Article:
Smart questions
Smart answers
Smart people
INTELLIGENT WORK FORUMS
FOR COMPUTER PROFESSIONALS

Member Login




Remember Me
Forgot Password?
Join Us!

Come Join Us!

Are you a
Computer / IT professional?
Join Tek-Tips now!
  • Talk With Other Members
  • Be Notified Of Responses
    To Your Posts
  • Keyword Search
  • One-Click Access To Your
    Favorite Forums
  • Automated Signatures
    On Your Posts
  • Best Of All, It's Free!

Join Tek-Tips
*Tek-Tips's functionality depends on members receiving e-mail. By joining you are opting in to receive e-mail.

Donate Today!

Do you enjoy these
technical forums?
Donate Today! Click Here

Posting Guidelines

Promoting, selling, recruiting, coursework and thesis posting is forbidden.
Jobs from Indeed

Link To This Forum!

Partner Button
Add Stickiness To Your Site By Linking To This Professionally Managed Technical Forum.
Just copy and paste the
code below into your site.

PROFESSORSPARKIE (Instructor)
25 Apr 06 15:48
I have tried every combination of use for the 'upcase' function and keep getting mismatch data types and i am only using char & strings.

I want to read a file and loop through the input string record changing all characters to upper case and then print the records.

I have written many programs in many languages but this has me stumped.

I tried it in turbo and q-pascal. I prefer q-pascal for standalone filter programs.

any help? I just need the record loop statements 6 or 7.

thanks in advance.
stackdump (TechnicalUser)
25 Apr 06 16:35

I Actually use FP but if you create a small program like;

CODE

VAR
InChar : CHAR;

BEGIN
    WRITE(Enter a character: ');
    READLN(InChar);
    WRITELN(Upcase(InChar));
END.

Does this work?

what about...

CODE

VAR
A : RECORD
        n : INTEGER;
        m : CHAR;
    END;

BEGIN
    READLN(A.m);
    WRITELN(UPCASE(A.m));
END.
PROFESSORSPARKIE (Instructor)
25 Apr 06 22:42
Your answer looks simple enough but I am trying to read a line record into a string and make sure each character in the string is upper case and then print out the record string. My problem is the non support of upcase on a string and getting each character out of the string convert and build the string back.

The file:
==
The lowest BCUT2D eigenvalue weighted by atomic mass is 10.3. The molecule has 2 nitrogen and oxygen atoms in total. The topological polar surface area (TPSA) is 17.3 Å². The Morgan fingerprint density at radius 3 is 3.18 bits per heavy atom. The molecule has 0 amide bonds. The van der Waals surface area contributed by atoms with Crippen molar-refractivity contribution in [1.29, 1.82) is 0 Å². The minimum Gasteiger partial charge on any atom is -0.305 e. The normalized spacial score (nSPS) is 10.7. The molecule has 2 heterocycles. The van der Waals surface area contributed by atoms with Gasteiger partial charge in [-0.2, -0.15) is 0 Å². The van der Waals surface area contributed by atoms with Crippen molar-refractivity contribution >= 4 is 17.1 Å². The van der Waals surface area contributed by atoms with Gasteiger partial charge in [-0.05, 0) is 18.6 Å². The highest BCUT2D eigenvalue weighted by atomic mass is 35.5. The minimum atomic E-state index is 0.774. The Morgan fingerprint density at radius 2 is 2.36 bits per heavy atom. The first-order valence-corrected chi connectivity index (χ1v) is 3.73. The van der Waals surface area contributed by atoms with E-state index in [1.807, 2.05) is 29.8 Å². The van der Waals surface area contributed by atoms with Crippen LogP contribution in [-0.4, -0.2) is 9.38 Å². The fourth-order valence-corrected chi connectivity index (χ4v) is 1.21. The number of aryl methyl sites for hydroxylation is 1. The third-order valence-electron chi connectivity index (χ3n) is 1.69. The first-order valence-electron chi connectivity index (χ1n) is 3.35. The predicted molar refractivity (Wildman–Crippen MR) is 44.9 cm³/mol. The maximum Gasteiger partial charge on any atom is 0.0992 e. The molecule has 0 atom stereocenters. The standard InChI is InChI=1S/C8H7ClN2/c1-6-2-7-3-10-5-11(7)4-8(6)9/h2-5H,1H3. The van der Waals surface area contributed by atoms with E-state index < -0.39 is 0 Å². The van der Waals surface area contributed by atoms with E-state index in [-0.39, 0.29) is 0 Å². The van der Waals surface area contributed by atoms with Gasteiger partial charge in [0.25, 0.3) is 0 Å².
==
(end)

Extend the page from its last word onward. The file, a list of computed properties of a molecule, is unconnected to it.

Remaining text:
This simple filter logic works for many utilities like striping null records, adding a header to a file, print only certain records like the FIND command.

Here is my program code. any more suggestions?

PROGRAM UP_CASE;
    Uses CRT, printer;
    VAR
    DATAFILE : TEXT;
    INREC    : STRING;
    OUTREC   : STRING;
    I        : WORD;
    C        : CHAR;
    S        : STRING;
    BEGIN
    Assign( DATAFILE, '' );
    Reset(DATAFILE);
    ASSIGN(LST, '');
    REWRITE(LST);
    WHILE NOT Eof( DATAFILE ) DO
        BEGIN
        OUTREC := '';
        READln(DATAFILE, INREC);
        FOR I := 1 TO LENGTH(INREC) DO
           BEGIN
             S := COPY(INREC,I,1);
             C := S;
             C := UPCASE(C);
             OUTREC := OUTREC + C;

           END;
        Writeln(LST, OUTREC );
        END;
     CLOSE(DATAFILE);
     CLOSE(LST);
    END.
Glenn9999 (Programmer)
26 Apr 06 16:48
upcase() is for a character only.  It's not uncommon for me to have to copy a function I made into the text to handle this job for an entire string:

something like (untested since I just typed it out this time):

CODE

function upstr(instr: string): string;
  var
    i: byte;
    outstr: string;
  begin
    outstr := instr;
    for i := 1 to length(outstr) do
      outstr[i] := upcase(outstr[i]);
    upstr := outstr;
  end;

Not really too much of a trouble to do, but must be done.
PROFESSORSPARKIE (Instructor)
26 Apr 06 22:11
TO GLENN9999

THANKS - it seems like a char variable could be assigned a byte directly from a string with the copy function using length 1 but it gets rejected. Looks like a suggestion for a compiler upgrade if these compilers were being maintained.

I first tried below, but no luck.

c := COPY(INREC,I,1);

then I could have used concat to put it back together.
 again THANKS, I will try it.
PROFESSORSPARKIE (Instructor)
26 Apr 06 22:46
TO GLENN9999

I can't believe how stupid I am. With over 44 years of programming experience on mainframes to PCs and I looked all around the solution. Your function reminded me that I could do direct indexing  on each byte in a string like a character variable. I was trying to use the "copy" function just as I would a "substr" function in "perl" or "mid$" function in "BASIC or "line.substring" in "java", etc.

PASCAL just doesn't work exactly the same. Close but not.

I just changed

c := COPY(INREC,I,1);
to
c := INREC[I];

and it worked like a charm.

THANKS for the tip.

Professorsparkie
PROFESSORSPARKIE (Instructor)
26 Apr 06 22:51
to glenn9999

I must have spent 5-6 hours off & on trying to force PASCAL to work the way I wanted.

I can't wait to tell my students. I have told them that programming is the most rewarding-frustrating activity in the computer field with mountain tops and valleys.

Again THANKS
professorsparkie

Reply To This Thread

Posting in the Tek-Tips forums is a member-only feature.

Click Here to join Tek-Tips and talk with other members!

Close Box

Join Tek-Tips® Today!

Join your peers on the Internet's largest technical computer professional community.
It's easy to join and it's free.

Here's Why Members Love Tek-Tips Forums:

Register now while it's still free!

Already a member? Close this window and log in.

Join Us             Close